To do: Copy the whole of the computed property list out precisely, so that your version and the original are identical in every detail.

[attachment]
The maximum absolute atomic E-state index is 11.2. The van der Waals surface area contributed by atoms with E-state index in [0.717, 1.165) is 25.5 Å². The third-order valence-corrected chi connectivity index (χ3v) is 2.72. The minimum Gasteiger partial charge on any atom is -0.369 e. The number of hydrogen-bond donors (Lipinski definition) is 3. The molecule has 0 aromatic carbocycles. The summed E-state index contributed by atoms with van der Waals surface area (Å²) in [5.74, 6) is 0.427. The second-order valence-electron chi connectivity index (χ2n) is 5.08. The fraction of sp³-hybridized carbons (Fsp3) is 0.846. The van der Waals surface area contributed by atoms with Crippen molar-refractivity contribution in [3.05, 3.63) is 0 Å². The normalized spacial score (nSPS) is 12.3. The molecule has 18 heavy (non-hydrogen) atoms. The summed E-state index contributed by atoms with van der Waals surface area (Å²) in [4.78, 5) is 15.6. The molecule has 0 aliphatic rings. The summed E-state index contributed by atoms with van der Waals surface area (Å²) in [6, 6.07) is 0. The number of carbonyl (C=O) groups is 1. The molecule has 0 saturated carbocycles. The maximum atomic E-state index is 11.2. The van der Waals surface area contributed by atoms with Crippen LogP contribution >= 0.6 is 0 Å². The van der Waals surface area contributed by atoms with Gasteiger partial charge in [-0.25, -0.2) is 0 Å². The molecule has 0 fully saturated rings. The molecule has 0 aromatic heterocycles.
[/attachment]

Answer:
The maximum absolute atomic E-state index is 11.2. The van der Waals surface area contributed by atoms with E-state index in [0.717, 1.165) is 25.5 Å². The third-order valence-corrected chi connectivity index (χ3v) is 2.72. The minimum Gasteiger partial charge on any atom is -0.369 e. The number of hydrogen-bond donors (Lipinski definition) is 3. The molecule has 0 aromatic carbocycles. The summed E-state index contributed by atoms with van der Waals surface area (Å²) in [5.74, 6) is 0.427. The second-order valence-electron chi connectivity index (χ2n) is 5.08. The fraction of sp³-hybridized carbons (Fsp3) is 0.846. The van der Waals surface area contributed by atoms with Crippen molar-refractivity contribution in [3.05, 3.63) is 0 Å². The normalized spacial score (nSPS) is 12.3. The molecule has 18 heavy (non-hydrogen) atoms. The summed E-state index contributed by atoms with van der Waals surface area (Å²) in [4.78, 5) is 15.6. The molecule has 0 aliphatic rings. The summed E-state index contributed by atoms with van der Waals surface area (Å²) in [6, 6.07) is 0. The number of carbonyl (C=O) groups is 1. The molecule has 0 saturated carbocycles. The maximum atomic E-state index is 11.2. The van der Waals surface area contributed by atoms with Crippen LogP contribution >= 0.6 is 0 Å². The van der Waals surface area contributed by atoms with Gasteiger partial charge in [-0.25, -0.2) is 0 Å². The molecule has 0 fully saturated rings. The molecule has 0 aromatic heterocycles.